This is an exciting idea because, if it worked, it’d be an engine that didn’t need fuel. If it worked well enough, it could theoretically propel us to Mars in two or three months, instead of the years it takes us now.

It is also, according to many in the physics community, a dumb and annoying idea, because it violates Newton’s Third Law of Motion, which means it’s impossible and the nerds at Eagleworks should get back to work.

Newton’s Third Law is the one that says that every action has an equal and opposite reaction. In this context, that means that you can’t generate thrust unless you’re pushing against something. Your feet push against the ground when you walk. Airplanes push against the air. You can’t just have spontaneous force that doesn’t push aside something else, for the same reason that you couldn’t walk if you were tumbling freely through space.

And yet the EmDrive seems to do exactly that. It generates thrust without generating any exhaust. No equal-but-opposite force is observed.

So, science is wrong about Newton’s third law? Smooth down your britches, Nellie. Think about what you’re saying. If EmDrives actually work the way this suggests they work, you could make a perpetual motion machine with them. You could make a big wheel, put EmDrives at the end of each spoke, then whirl the thing faster and faster and faster and it would just go forever, producing way more energy than it takes to supply them with microwaves. Then you could siphon energy off of them and run an entire city off of one weird whirling cone wheel.

That sounds cool, but also stupid and like magic.

And yet, the EmDrive NASA made did appear to generate thrust. NASA wasn’t the first team to try to build one of these things, either: it’s been done before by a team in China, and a team in Germany. The team in China did not observe thrust; the team in Germany did, although they did not submit their findings for peer review.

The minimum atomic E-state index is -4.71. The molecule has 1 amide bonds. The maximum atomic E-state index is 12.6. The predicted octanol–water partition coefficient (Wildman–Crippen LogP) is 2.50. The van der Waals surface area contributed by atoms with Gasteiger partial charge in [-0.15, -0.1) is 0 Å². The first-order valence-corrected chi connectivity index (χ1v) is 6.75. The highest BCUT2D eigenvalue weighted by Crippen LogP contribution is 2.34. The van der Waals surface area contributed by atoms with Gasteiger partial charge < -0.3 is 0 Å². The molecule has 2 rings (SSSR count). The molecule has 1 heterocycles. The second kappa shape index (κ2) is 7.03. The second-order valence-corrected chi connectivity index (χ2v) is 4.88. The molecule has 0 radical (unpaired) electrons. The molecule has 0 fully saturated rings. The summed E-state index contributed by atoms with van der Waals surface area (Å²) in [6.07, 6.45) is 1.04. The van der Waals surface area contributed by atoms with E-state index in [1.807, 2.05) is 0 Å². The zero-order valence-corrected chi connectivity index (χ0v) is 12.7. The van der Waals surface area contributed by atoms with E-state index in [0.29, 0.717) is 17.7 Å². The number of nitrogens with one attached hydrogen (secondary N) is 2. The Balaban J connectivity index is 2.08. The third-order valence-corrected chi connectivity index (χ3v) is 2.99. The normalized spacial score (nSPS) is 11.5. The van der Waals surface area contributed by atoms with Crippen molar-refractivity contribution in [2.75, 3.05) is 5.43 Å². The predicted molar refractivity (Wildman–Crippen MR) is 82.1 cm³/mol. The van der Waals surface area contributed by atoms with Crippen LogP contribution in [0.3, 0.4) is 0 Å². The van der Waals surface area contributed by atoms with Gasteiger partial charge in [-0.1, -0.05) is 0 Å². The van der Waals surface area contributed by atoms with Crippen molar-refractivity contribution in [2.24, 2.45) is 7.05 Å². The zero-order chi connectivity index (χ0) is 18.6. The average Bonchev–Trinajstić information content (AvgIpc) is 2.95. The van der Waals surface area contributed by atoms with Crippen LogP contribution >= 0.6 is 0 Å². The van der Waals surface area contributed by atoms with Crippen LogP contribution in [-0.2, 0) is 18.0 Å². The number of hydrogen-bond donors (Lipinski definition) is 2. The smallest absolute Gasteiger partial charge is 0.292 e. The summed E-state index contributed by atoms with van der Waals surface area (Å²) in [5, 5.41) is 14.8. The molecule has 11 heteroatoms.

So, there are a couple possible explanations for how the cone-engine works, when everything we know about physics says it shouldn’t.

1) The EmDrive is producing an equal but opposite force; we just can’t see it. Fans of the EmDrive have suggested that it’s pushing against invisible, temporary quantum particles we currently have no way of measuring.

2) The experiment was flawed and the thing doesn’t actually work.

Here’s the thing about peer review. It doesn’t mean that the scientists doing the reviewing go off conduct the experiment themselves. It means they read the paper the team put together, think about it, and come back with questions or criticisms about the team’s methodology. The team then attempts to correct their errors or answer any questions to that peer’s satisfaction.

It doesn’t mean the Eagleworks team’s results can be replicated. It doesn’t mean their instruments might not have a flaw they don’t know about. It doesn’t mean that the experiment’s results are right. It just means that the experiment itself is conceptually sound.

And listen. The EmDrive used in the NASA experiment was made in somebody’s dining room. Like, literally, just, on somebody’s dining room table. It was described by one person on the team as looking like “something my mom would hang from a tree to scare away wild animals.”

Personally, I’m skeptical that mom’s squirrel-spooker is going to overturn the Third Law of Motion. I think it’s way more likely that there was some experimental error the team just hasn’t caught yet. Now that this has made such a big splash, lots more teams are going to be trying this experiment, and we should find out pretty fast if there’s really anything to the “impossible engine.”